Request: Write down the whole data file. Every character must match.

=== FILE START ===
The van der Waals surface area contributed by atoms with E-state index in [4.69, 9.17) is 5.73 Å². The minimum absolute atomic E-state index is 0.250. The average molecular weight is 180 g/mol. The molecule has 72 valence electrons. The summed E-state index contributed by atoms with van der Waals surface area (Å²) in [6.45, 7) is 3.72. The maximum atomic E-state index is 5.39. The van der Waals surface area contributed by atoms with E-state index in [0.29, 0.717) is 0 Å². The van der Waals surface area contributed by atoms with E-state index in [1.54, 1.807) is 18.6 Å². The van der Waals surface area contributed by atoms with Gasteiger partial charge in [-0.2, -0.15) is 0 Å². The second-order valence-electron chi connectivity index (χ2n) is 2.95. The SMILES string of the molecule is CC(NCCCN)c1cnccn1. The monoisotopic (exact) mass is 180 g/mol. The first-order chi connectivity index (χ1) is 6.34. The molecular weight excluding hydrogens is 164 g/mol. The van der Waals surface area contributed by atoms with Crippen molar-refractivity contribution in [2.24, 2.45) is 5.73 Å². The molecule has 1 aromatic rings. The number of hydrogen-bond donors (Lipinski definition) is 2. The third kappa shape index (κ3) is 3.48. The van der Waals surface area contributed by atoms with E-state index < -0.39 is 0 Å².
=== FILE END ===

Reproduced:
The van der Waals surface area contributed by atoms with E-state index in [4.69, 9.17) is 5.73 Å². The minimum absolute atomic E-state index is 0.250. The average molecular weight is 180 g/mol. The molecule has 72 valence electrons. The summed E-state index contributed by atoms with van der Waals surface area (Å²) in [6.45, 7) is 3.72. The maximum atomic E-state index is 5.39. The van der Waals surface area contributed by atoms with E-state index in [0.29, 0.717) is 0 Å². The van der Waals surface area contributed by atoms with E-state index in [1.54, 1.807) is 18.6 Å². The van der Waals surface area contributed by atoms with Gasteiger partial charge in [-0.2, -0.15) is 0 Å². The second-order valence-electron chi connectivity index (χ2n) is 2.95. The SMILES string of the molecule is CC(NCCCN)c1cnccn1. The monoisotopic (exact) mass is 180 g/mol. The first-order chi connectivity index (χ1) is 6.34. The molecular weight excluding hydrogens is 164 g/mol. The van der Waals surface area contributed by atoms with Crippen molar-refractivity contribution in [2.24, 2.45) is 5.73 Å². The molecule has 1 aromatic rings. The number of hydrogen-bond donors (Lipinski definition) is 2. The third kappa shape index (κ3) is 3.48. The van der Waals surface area contributed by atoms with E-state index < -0.39 is 0 Å².